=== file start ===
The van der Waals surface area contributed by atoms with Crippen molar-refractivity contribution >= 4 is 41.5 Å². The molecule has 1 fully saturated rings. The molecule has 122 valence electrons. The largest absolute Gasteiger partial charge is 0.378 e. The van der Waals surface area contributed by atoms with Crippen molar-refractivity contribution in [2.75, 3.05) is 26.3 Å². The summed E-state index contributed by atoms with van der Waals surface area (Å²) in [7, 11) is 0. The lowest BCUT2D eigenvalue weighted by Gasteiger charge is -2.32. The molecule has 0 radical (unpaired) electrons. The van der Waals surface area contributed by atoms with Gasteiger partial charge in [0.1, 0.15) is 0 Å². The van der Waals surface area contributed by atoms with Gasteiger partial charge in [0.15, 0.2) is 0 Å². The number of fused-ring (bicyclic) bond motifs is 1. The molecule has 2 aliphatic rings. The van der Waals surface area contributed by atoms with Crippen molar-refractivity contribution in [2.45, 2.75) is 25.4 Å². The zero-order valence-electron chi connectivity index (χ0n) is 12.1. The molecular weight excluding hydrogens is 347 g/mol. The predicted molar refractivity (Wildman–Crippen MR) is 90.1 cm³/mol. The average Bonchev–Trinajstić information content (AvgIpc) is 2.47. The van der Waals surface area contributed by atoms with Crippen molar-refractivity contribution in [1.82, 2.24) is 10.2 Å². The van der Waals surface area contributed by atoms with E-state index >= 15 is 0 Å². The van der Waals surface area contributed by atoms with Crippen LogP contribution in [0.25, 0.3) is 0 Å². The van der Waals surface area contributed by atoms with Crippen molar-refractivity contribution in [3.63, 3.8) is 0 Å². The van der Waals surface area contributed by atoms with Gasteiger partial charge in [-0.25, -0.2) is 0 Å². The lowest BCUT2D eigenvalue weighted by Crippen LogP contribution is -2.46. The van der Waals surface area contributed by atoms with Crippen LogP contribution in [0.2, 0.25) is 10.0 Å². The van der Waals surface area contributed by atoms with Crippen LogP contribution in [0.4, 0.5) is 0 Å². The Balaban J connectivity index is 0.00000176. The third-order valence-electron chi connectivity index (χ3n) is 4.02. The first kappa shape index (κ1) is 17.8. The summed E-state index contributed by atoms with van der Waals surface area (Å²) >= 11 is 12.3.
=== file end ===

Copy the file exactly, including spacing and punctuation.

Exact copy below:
The van der Waals surface area contributed by atoms with Crippen molar-refractivity contribution >= 4 is 41.5 Å². The molecule has 1 fully saturated rings. The molecule has 122 valence electrons. The largest absolute Gasteiger partial charge is 0.378 e. The van der Waals surface area contributed by atoms with Crippen molar-refractivity contribution in [2.75, 3.05) is 26.3 Å². The summed E-state index contributed by atoms with van der Waals surface area (Å²) in [7, 11) is 0. The lowest BCUT2D eigenvalue weighted by Gasteiger charge is -2.32. The molecule has 0 radical (unpaired) electrons. The van der Waals surface area contributed by atoms with Gasteiger partial charge in [0.1, 0.15) is 0 Å². The van der Waals surface area contributed by atoms with Gasteiger partial charge in [0.15, 0.2) is 0 Å². The number of fused-ring (bicyclic) bond motifs is 1. The molecule has 2 aliphatic rings. The van der Waals surface area contributed by atoms with Crippen molar-refractivity contribution in [2.45, 2.75) is 25.4 Å². The zero-order valence-electron chi connectivity index (χ0n) is 12.1. The molecular weight excluding hydrogens is 347 g/mol. The predicted molar refractivity (Wildman–Crippen MR) is 90.1 cm³/mol. The average Bonchev–Trinajstić information content (AvgIpc) is 2.47. The van der Waals surface area contributed by atoms with Crippen molar-refractivity contribution in [1.82, 2.24) is 10.2 Å². The van der Waals surface area contributed by atoms with E-state index >= 15 is 0 Å². The van der Waals surface area contributed by atoms with Crippen LogP contribution in [0.25, 0.3) is 0 Å². The van der Waals surface area contributed by atoms with Crippen molar-refractivity contribution in [3.63, 3.8) is 0 Å². The van der Waals surface area contributed by atoms with Gasteiger partial charge in [-0.25, -0.2) is 0 Å². The lowest BCUT2D eigenvalue weighted by Crippen LogP contribution is -2.46. The van der Waals surface area contributed by atoms with Crippen LogP contribution in [0.2, 0.25) is 10.0 Å². The van der Waals surface area contributed by atoms with Crippen LogP contribution in [0.4, 0.5) is 0 Å². The Balaban J connectivity index is 0.00000176. The third-order valence-electron chi connectivity index (χ3n) is 4.02. The first kappa shape index (κ1) is 17.8. The summed E-state index contributed by atoms with van der Waals surface area (Å²) >= 11 is 12.3.